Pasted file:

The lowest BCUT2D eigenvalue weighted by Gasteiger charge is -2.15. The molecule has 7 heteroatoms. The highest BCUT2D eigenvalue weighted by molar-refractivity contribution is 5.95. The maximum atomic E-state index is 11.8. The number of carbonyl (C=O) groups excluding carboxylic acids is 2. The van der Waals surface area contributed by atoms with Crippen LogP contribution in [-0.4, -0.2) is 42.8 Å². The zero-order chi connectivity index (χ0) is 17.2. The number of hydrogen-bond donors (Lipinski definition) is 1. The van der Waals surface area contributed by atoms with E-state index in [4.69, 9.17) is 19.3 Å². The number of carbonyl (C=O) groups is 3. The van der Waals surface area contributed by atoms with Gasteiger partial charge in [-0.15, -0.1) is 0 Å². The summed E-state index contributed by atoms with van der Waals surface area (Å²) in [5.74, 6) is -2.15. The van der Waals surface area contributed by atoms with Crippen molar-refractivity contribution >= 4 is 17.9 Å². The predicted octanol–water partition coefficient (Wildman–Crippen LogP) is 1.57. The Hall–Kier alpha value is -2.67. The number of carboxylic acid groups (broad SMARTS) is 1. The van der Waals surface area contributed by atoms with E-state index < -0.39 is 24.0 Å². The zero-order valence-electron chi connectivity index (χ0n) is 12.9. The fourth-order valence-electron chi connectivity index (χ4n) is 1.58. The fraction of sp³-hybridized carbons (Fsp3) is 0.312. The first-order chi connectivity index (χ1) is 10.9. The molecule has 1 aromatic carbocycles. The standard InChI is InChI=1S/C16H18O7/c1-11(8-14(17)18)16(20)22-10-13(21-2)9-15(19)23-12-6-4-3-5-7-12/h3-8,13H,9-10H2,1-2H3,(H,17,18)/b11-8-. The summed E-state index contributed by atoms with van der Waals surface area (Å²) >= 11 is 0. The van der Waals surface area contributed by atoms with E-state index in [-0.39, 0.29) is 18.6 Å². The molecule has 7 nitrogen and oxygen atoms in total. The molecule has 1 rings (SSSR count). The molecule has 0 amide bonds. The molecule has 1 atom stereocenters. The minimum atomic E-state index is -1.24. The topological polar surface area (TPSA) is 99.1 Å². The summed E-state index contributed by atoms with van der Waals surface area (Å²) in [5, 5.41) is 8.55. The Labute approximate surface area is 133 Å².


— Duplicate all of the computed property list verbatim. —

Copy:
The lowest BCUT2D eigenvalue weighted by Gasteiger charge is -2.15. The molecule has 7 heteroatoms. The highest BCUT2D eigenvalue weighted by molar-refractivity contribution is 5.95. The maximum atomic E-state index is 11.8. The number of carbonyl (C=O) groups excluding carboxylic acids is 2. The van der Waals surface area contributed by atoms with Crippen LogP contribution in [-0.4, -0.2) is 42.8 Å². The zero-order chi connectivity index (χ0) is 17.2. The number of hydrogen-bond donors (Lipinski definition) is 1. The van der Waals surface area contributed by atoms with E-state index in [4.69, 9.17) is 19.3 Å². The number of carbonyl (C=O) groups is 3. The van der Waals surface area contributed by atoms with Gasteiger partial charge in [-0.15, -0.1) is 0 Å². The summed E-state index contributed by atoms with van der Waals surface area (Å²) in [5.74, 6) is -2.15. The van der Waals surface area contributed by atoms with Crippen molar-refractivity contribution >= 4 is 17.9 Å². The predicted octanol–water partition coefficient (Wildman–Crippen LogP) is 1.57. The Hall–Kier alpha value is -2.67. The number of carboxylic acid groups (broad SMARTS) is 1. The van der Waals surface area contributed by atoms with E-state index < -0.39 is 24.0 Å². The zero-order valence-electron chi connectivity index (χ0n) is 12.9. The fourth-order valence-electron chi connectivity index (χ4n) is 1.58. The fraction of sp³-hybridized carbons (Fsp3) is 0.312. The first-order chi connectivity index (χ1) is 10.9. The molecule has 1 aromatic carbocycles. The standard InChI is InChI=1S/C16H18O7/c1-11(8-14(17)18)16(20)22-10-13(21-2)9-15(19)23-12-6-4-3-5-7-12/h3-8,13H,9-10H2,1-2H3,(H,17,18)/b11-8-. The summed E-state index contributed by atoms with van der Waals surface area (Å²) >= 11 is 0. The van der Waals surface area contributed by atoms with E-state index in [-0.39, 0.29) is 18.6 Å². The molecule has 7 nitrogen and oxygen atoms in total. The molecule has 1 rings (SSSR count). The molecule has 0 amide bonds. The molecule has 1 atom stereocenters. The minimum atomic E-state index is -1.24. The topological polar surface area (TPSA) is 99.1 Å². The summed E-state index contributed by atoms with van der Waals surface area (Å²) in [5, 5.41) is 8.55. The Labute approximate surface area is 133 Å².